Exploring the use of metal work through the 1700’s to the early 1900’s in prayer books exemplifies the intricate details and evolution of exterior decoration. The evolution of book binding in prayer books is one based in aesthetics and luxury materials. Going through this exhibit chronologically characterizes the zeitgeist of each century and their stylistic evolution through metal work. The Prinster collection exemplifies these ideas and these books present one of the many stylistic features seen in this collection.
Misogyny in Comics and Cartoons of the Twentieth and Twenty First Centuries
The purpose of this exhibit is to demonstrate the ways that gender roles manifest in visualizations and depictions of women in a selection of comics and cartoons from throughout the twentieth and twenty-first centuries. In each of these depictions, women are reduced to several characteristics that serve to objectify them and limit the scope of their character. This manifests in the way they’re illustrated, their relationships with men, both visually and as spoken in the text, and their actions, or lack thereof, in relation to the scene.
Drawing from notable sources such as DC Comics, Batman, Marvel, the X-Men, Popeye, and Disney, these portrayals are accepted and normalized in the media. This creates instances where over a series of decades, certain depictions which negatively portray women remain as hallmarks in the genre. One aspect of this that is explored in the exhibit is the trope of the “damsel in distress”. Common especially in comic books, this trope sees women as helpless or captive, entirely reliant on their male counterparts to save them. This trope manifests itself in a portrayal of women who lack narrative power or influence in the story. They become objects with no agency that get swept up in the story by no choice of their own. This is something that can not only be read in the text of a material, but seen in the way that the artist illustrates the situation.
This exhibit aims to showcase the evolution and prominence of the objectification of women in these types of media. Objectification of female characters often presents itself in the way they are shown in relation to men. Commonly, they are treated as an accessory of sorts. Think of the cover of a comic book where a woman is hanging off the arm of the superhero. Objectification also occurs in absence of an identity in a female character. This occurs mainly when focus is brought onto the body of a female character while her name, face, or role in the plot is absent. In these cases, the relevance of a female character is regulated to her body or attractiveness while ignoring integral parts of her character.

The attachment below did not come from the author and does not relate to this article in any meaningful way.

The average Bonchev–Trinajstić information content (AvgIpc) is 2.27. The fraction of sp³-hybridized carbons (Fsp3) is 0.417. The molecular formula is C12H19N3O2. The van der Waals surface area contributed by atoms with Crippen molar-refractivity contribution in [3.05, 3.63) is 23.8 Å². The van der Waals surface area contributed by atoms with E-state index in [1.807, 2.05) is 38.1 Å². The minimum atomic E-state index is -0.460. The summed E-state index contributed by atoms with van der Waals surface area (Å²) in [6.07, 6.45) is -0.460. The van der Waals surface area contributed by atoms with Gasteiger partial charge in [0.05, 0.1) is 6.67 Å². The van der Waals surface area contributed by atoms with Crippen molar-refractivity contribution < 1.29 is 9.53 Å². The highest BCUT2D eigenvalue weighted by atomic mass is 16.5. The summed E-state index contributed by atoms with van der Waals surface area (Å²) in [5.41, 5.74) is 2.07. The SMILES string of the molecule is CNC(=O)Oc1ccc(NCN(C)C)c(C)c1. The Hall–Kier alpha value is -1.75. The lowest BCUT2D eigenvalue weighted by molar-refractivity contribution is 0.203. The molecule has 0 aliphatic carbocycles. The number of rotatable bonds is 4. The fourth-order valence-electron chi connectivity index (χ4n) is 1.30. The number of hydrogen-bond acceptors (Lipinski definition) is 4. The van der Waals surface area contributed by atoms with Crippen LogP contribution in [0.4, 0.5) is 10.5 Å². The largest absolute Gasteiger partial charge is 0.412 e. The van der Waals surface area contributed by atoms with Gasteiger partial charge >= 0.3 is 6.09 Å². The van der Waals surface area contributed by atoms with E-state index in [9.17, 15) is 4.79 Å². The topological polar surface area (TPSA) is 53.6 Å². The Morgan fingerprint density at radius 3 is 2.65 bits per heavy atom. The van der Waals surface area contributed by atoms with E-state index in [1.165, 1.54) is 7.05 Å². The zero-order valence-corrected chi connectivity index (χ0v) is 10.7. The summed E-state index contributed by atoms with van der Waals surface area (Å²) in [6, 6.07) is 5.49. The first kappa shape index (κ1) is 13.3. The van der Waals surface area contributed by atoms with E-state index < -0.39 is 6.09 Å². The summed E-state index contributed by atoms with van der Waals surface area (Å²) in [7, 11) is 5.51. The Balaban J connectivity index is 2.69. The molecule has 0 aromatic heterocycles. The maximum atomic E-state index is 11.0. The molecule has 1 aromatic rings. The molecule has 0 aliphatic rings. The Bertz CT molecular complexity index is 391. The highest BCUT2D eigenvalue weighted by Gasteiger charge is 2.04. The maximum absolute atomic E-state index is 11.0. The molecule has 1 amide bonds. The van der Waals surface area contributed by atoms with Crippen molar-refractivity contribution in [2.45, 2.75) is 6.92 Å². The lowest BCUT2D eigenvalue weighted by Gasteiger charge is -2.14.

Intention is a large part of understanding how and why a female character is depicted in a certain way. Along with many of the Disney characters present in this exhibit, there is also text describing the intention behind their design. You will be able to see instances where characters who otherwise would not be understood to exhibit sexual characteristics are purposefully imbued with them. Take, for example, Minnie Mouse or the little girl in the Jungle Book. Both characters which typically would not be understood as sexual had been purposefully created to exude such characteristics.
Throughout the almost century-wide range of materials in this exhibit, many of the earliest depictions remain prominent while some evolve over time. Take, for example, women in relationships. In early media such as in the Popeye and Sappo comics, women are portrayed as inferior and subservient to their male partners. In later media such as the X-Men, the focus on women in relationships is not so much their inferiority, though that is undoubtedly still present, but on their sexuality. In either setting, the placement of women in comics and cartoons remains to be observably misogynistic, and seeing as these forms of media are easy to consume and marketed towards impressionable audiences, namely children, their reproduction of harmful stereotypes and misconceptions is especially damaging.